SEATTLE – Health and wellness company XpresSpa Group, known for massaging, manicuring, and relaxing stressed-out travelers at 23 airport spas around the world, has pivoted to a new service as more people get vaccinated and make travel plans: Covid-19 testing. 

The company has set up Covid-19 testing pop-up facilities in Denver, Dulles, Houston George Bush, JFK, Boston Logan, Newark Liberty, Phoenix Sky Harbor, Reagan, Salt Lake City, and Seatac airports so far. Another site at San Francisco International is slated for mid-April. 

As the testing facility rollouts continue, the company is seeing higher gross profit margins from the Covid-19 testing sites than it did with its spas at peak business periods, CEO Doug Satzman told investors at the end of March. He says the company plans to keep the testing sites operating for at least a couple of years.

XpresCheck™ Pilot Program


The company began its pivot as early as last March 19, 2020, as the reality of the pandemic was starting to sink in across the country. The Covid-19 testing facilities, branded as XpresCheck™, started with a pilot program for airport employees at JFK International Airport last June and have steadily opened across other airports ever since, with the latest installment opening in Seattle-Tacoma International Airport on April 7.

The Seatac facility is located in the baggage-claim area near Carousel 9. The company has set up eight testing rooms there and has the capacity to do 500 tests a day. Passengers choose from the Rapid Molecular Covid-19 Test, a blood test to check for antibodies with results produced while you wait, or the Polymerase Chain Reaction (PCR) Test, better known as the nasal swab. Nasal-swab samples are sent to a third-party lab and results are ready in two to three days, according to the company.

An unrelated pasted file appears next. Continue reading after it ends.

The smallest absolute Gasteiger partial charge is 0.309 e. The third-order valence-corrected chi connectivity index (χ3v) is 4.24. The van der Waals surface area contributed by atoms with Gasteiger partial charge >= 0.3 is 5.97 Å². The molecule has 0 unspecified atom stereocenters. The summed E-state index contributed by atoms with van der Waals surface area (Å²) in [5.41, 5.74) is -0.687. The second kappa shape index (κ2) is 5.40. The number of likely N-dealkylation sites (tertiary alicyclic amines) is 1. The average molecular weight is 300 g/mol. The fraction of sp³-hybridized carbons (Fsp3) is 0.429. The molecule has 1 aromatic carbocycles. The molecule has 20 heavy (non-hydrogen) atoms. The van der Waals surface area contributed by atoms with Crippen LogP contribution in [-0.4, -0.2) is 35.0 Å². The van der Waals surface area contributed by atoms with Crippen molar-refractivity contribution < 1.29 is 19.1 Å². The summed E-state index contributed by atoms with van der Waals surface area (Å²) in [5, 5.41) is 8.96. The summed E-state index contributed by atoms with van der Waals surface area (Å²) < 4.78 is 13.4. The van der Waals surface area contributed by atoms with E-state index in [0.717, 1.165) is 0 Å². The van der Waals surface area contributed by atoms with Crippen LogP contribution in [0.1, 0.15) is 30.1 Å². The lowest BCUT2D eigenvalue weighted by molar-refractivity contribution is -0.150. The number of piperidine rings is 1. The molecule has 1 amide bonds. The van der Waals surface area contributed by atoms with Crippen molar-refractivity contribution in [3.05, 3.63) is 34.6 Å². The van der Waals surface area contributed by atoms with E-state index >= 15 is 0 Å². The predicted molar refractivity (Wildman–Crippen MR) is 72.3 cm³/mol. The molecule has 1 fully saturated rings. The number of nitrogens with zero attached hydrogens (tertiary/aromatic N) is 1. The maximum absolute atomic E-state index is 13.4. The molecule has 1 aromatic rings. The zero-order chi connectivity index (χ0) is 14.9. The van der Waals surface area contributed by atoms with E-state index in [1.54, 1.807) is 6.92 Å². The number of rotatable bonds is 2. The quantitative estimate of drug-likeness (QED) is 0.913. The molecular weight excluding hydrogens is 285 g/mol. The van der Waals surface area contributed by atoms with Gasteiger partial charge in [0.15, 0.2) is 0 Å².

XpresCheck does take insurance, but co-pays start at US$200 for the rapid test and US$75 for the nasal swab, with an additional US$15 for subsequent tests. 

If a passenger tests positive from a rapid test, they are told that they must exit the airport and self-isolate per Center for Disease Control guidelines. Travel companions will also not be permitted to travel. 

XpresCheck has teamed with Hawaiian Airlines (HA) to test for Covid-19 on direct flights to Hawaii from New York, Boston, and Phoenix. The testing is about “doing our part to maintain Hawaii’s track record as a safe destination,” said HA Senior Vice President of Marketing Avi Mannis. 

Comments from XpresSpa Group CEO Doug Satzman


Satzman says the company plans to keep the test sites operating for a couple of years. He said the company’s chairman of the board, Bruce Bernstein, came up with the idea of switching the spas to Covid-19 testing centers last March. 

“We have real estate in airports,” he told Conde Nast Traveler. “Airports are the front line and the gateways from other countries. And you think of the TSA agents and the Customs and Border and flight attendants and the pilots and the baggage handlers. They’re all at risk trying to keep our airports going.”